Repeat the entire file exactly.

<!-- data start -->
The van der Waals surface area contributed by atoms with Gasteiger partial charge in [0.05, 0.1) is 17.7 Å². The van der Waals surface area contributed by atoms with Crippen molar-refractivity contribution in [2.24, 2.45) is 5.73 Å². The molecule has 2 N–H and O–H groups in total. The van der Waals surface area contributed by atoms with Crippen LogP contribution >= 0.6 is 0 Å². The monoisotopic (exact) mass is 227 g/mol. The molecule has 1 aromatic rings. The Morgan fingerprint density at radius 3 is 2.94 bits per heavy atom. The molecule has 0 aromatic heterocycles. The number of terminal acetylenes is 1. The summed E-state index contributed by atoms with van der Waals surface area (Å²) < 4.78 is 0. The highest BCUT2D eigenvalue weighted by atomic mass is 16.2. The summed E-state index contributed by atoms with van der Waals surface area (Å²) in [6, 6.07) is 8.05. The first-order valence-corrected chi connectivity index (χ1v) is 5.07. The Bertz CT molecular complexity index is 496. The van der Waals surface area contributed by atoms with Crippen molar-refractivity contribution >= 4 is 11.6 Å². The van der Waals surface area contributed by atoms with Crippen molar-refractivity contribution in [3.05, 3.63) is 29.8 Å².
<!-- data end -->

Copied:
The van der Waals surface area contributed by atoms with Gasteiger partial charge in [0.05, 0.1) is 17.7 Å². The van der Waals surface area contributed by atoms with Crippen molar-refractivity contribution in [2.24, 2.45) is 5.73 Å². The molecule has 2 N–H and O–H groups in total. The van der Waals surface area contributed by atoms with Crippen LogP contribution >= 0.6 is 0 Å². The monoisotopic (exact) mass is 227 g/mol. The molecule has 1 aromatic rings. The Morgan fingerprint density at radius 3 is 2.94 bits per heavy atom. The molecule has 0 aromatic heterocycles. The number of terminal acetylenes is 1. The summed E-state index contributed by atoms with van der Waals surface area (Å²) < 4.78 is 0. The highest BCUT2D eigenvalue weighted by atomic mass is 16.2. The summed E-state index contributed by atoms with van der Waals surface area (Å²) in [6, 6.07) is 8.05. The first-order valence-corrected chi connectivity index (χ1v) is 5.07. The Bertz CT molecular complexity index is 496. The van der Waals surface area contributed by atoms with Crippen molar-refractivity contribution >= 4 is 11.6 Å². The van der Waals surface area contributed by atoms with Crippen molar-refractivity contribution in [3.05, 3.63) is 29.8 Å².